Low-impact choices like cycling on a stationary bike seem best (1). The reason is, they still tax your aerobic system considerably and deliver many of the benefits you would expect. But unlike more demanding modalities, these don’t fatigue you as much and don’t stop you from lifting weights well.
Other good examples to consider include:
- Elliptical machine
- Incline walking on a treadmill
2. Be Mindful of The Duration
Besides choosing the right form of cardio, you should also make sure to keep the amount moderate. Even less impactful options like stationary bike cycling can lead to muscle and strength loss if you do too much.
The problem is, many people overdo cardio because they feel it’s vital for effective fat loss. But, as we discussed above, you don’t need the caloric burn from cardio to lose fat. Instead, you need to focus on lifting weights, getting enough protein, and maintaining a calorie deficit (2, 6). Some cardio can be beneficial, but you don’t need several hours’ worth of it to get lean.
Here is what I recommend:
Start with a couple of 20-minute low-intensity sessions per week, do that for a few weeks, and monitor your recovery. Take note of:
- How you’re feeling
- How you’re performing at the gym
- If you’re experiencing more soreness
- If cardio-related aches are preventing you from lifting weights
You can gradually bump it to an hour of cardio per week. I don’t see a need to do more than that, especially given that you’re already lifting weights. Plus, if you tend to move around a lot during the day, you might not even need that much.
3. Be Mindful of The Timing
The final thing you need to be careful about is the timing of your cardio sessions. This alone can have a significant impact on your weight training.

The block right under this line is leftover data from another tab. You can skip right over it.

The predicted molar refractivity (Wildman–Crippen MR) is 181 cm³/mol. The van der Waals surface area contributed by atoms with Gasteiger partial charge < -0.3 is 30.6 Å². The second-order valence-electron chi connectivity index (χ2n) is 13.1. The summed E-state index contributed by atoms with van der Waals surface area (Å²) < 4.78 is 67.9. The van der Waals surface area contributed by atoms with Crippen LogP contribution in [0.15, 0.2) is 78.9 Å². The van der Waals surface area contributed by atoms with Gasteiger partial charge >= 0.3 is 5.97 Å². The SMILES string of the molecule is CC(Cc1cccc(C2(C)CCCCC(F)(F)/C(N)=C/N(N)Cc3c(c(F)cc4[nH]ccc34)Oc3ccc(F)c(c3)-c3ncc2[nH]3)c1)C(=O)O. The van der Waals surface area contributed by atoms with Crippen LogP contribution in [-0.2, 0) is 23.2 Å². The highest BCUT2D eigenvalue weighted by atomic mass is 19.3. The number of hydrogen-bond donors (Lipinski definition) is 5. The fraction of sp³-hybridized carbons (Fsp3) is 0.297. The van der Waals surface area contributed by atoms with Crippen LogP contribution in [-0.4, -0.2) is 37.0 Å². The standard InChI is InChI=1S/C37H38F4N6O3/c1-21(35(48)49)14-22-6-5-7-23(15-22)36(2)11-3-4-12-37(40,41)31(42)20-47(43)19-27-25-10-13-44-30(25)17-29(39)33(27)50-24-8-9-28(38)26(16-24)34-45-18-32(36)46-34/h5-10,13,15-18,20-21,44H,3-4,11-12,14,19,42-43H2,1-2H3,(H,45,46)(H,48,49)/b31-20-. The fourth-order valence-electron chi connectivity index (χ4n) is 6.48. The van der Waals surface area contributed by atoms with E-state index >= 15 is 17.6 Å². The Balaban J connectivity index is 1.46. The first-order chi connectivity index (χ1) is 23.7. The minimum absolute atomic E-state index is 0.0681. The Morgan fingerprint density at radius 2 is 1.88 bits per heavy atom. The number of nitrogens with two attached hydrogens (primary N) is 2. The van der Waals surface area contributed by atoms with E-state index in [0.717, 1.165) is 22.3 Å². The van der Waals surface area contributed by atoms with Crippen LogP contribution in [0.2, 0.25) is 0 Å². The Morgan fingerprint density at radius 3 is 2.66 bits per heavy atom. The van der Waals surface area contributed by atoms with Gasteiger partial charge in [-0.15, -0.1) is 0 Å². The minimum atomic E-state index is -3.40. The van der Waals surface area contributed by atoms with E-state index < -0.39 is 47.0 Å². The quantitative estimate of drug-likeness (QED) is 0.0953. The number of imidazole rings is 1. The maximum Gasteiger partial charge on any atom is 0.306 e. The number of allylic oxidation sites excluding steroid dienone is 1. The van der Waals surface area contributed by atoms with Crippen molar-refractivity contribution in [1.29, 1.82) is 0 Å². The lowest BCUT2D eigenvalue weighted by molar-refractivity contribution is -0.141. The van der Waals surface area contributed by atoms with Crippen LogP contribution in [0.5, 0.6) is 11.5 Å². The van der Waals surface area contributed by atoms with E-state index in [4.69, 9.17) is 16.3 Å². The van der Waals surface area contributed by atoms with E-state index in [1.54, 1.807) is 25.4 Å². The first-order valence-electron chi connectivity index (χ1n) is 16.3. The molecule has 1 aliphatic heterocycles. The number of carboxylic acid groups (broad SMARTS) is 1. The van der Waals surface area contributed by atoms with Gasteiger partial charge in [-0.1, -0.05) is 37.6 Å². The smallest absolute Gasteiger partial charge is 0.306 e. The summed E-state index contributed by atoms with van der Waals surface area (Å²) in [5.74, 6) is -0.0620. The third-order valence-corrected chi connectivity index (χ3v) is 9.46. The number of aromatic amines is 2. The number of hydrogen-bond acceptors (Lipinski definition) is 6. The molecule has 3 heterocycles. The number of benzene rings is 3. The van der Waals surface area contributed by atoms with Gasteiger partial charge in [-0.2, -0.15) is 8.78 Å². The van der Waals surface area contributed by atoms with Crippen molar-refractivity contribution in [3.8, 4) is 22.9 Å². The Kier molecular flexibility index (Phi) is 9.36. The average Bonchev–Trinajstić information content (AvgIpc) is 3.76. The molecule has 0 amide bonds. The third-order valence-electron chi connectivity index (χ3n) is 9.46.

Many people find it convenient to do their cardio when they go to the gym for a lifting session. Since you’re already there, you might as well cross it off your list, right? Well, it’s not that simple. Research suggests that doing as little as twenty minutes of cardio before lifting weights can lower your training performance.
In one study, subjects had to perform 20 minutes of treadmill running at four different speeds (8). Ten minutes later, they had to do five resistance exercises (high pull, squat, bench press, deadlift, and push press) for three sets of 6 to 10 reps with 70 to 80 percent of their 1RM. Subjects also got to rest for three minutes between sets.
Researchers found that subjects who did aerobic exercise before lifting got between 9.1 and 18.6 percent fewer repetitions. Their squat performance took the largest hit, which seems logical, given that your legs get tired on the treadmill.
So, what does this mean? Well, let’s say that you can typically do 27 repetitions across three squat sets with a given weight. If you do cardio before that, you can drop to as few as 22 total repetitions. And that’s just your performance on a single exercise. What if you plan on doing four, five, even six movements?
If you must do cardio around your weight training, make sure to do it after. That way, you can get the most out of your lifting performance and do some aerobic exercise before going home. It’s not ideal, but it’s better.
In any case, it would be better to do your cardio or rest days, if possible (9). This will put enough time between your cardio and resistance training, hopefully minimizing the interference effect.
If you can’t do cardio on rest days, make sure to space the two sessions out by at least six hours (10). For example, do your cardio in the morning, and lift weights in the evening.
Does Cardio Burn Muscle: To Summarize
So, does cardio burn muscle? It likely doesn’t under normal circumstances. But this doesn’t mean it can’t interfere with future muscle and strength gains.
So, here is a quick summary:
1. Be careful what type of cardio you do.
HIIT is more demanding, and activities like running can prolong recovery. It’s better to go for less impactful options like stationary bike cycling, using an elliptical, and incline walking on a treadmill.
2. Be careful how much cardio you do.
Even less impactful activities can interfere if you do too much of them. As a rule of thumb, I don’t recommend doing over an hour of cardio per week, regardless if your goal is fat loss or muscle gain.
3. Be careful when you do cardio.
Ideally, you should do your cardio on days when you don’t lift. This will give you more time to recover and hopefully minimize the interference effect. If that’s not possible, try to space out your cardio and lifting by at least six hours - for example, cardio in the morning and lifting in the evening. And if even that isn’t possible, do your cardio once you’re finished with the weights.